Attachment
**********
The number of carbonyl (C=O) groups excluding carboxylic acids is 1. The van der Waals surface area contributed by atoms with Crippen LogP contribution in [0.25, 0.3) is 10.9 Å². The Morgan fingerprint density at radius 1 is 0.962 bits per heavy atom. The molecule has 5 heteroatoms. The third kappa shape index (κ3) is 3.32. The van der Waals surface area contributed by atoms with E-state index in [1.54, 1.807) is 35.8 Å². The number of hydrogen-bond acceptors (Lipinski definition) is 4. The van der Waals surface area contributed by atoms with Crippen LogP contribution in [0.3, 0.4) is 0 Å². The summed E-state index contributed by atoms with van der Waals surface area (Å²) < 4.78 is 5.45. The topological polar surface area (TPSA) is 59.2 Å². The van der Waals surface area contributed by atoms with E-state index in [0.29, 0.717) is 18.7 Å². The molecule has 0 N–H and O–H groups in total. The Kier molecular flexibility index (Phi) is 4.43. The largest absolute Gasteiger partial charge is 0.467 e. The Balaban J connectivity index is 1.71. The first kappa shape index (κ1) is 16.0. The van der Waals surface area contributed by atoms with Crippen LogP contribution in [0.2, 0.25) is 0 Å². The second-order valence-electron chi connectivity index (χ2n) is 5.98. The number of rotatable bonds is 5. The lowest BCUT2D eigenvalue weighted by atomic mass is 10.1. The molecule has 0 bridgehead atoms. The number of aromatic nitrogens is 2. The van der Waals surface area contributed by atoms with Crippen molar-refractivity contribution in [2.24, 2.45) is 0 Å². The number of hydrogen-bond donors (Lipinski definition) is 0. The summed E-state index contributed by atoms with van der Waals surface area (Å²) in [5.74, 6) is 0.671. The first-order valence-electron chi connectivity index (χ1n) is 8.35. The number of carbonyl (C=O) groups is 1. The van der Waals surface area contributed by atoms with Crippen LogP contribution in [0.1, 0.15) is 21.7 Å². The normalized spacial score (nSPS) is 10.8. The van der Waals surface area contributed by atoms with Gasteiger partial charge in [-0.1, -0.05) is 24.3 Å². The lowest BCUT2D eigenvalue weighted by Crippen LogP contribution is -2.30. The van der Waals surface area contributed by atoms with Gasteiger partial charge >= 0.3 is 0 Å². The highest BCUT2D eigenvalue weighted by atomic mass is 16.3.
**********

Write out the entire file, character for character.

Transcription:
The number of carbonyl (C=O) groups excluding carboxylic acids is 1. The van der Waals surface area contributed by atoms with Crippen LogP contribution in [0.25, 0.3) is 10.9 Å². The Morgan fingerprint density at radius 1 is 0.962 bits per heavy atom. The molecule has 5 heteroatoms. The third kappa shape index (κ3) is 3.32. The van der Waals surface area contributed by atoms with E-state index in [1.54, 1.807) is 35.8 Å². The number of hydrogen-bond acceptors (Lipinski definition) is 4. The van der Waals surface area contributed by atoms with Crippen LogP contribution in [0.3, 0.4) is 0 Å². The summed E-state index contributed by atoms with van der Waals surface area (Å²) < 4.78 is 5.45. The topological polar surface area (TPSA) is 59.2 Å². The van der Waals surface area contributed by atoms with E-state index in [0.29, 0.717) is 18.7 Å². The molecule has 0 N–H and O–H groups in total. The Kier molecular flexibility index (Phi) is 4.43. The largest absolute Gasteiger partial charge is 0.467 e. The Balaban J connectivity index is 1.71. The first kappa shape index (κ1) is 16.0. The van der Waals surface area contributed by atoms with Crippen LogP contribution in [0.2, 0.25) is 0 Å². The second-order valence-electron chi connectivity index (χ2n) is 5.98. The number of rotatable bonds is 5. The lowest BCUT2D eigenvalue weighted by atomic mass is 10.1. The molecule has 0 bridgehead atoms. The number of aromatic nitrogens is 2. The van der Waals surface area contributed by atoms with Crippen molar-refractivity contribution in [2.24, 2.45) is 0 Å². The number of hydrogen-bond donors (Lipinski definition) is 0. The summed E-state index contributed by atoms with van der Waals surface area (Å²) in [5.74, 6) is 0.671. The first-order valence-electron chi connectivity index (χ1n) is 8.35. The number of carbonyl (C=O) groups is 1. The van der Waals surface area contributed by atoms with Crippen LogP contribution in [0.1, 0.15) is 21.7 Å². The normalized spacial score (nSPS) is 10.8. The van der Waals surface area contributed by atoms with Gasteiger partial charge in [-0.1, -0.05) is 24.3 Å². The lowest BCUT2D eigenvalue weighted by Crippen LogP contribution is -2.30. The van der Waals surface area contributed by atoms with Gasteiger partial charge >= 0.3 is 0 Å². The highest BCUT2D eigenvalue weighted by atomic mass is 16.3.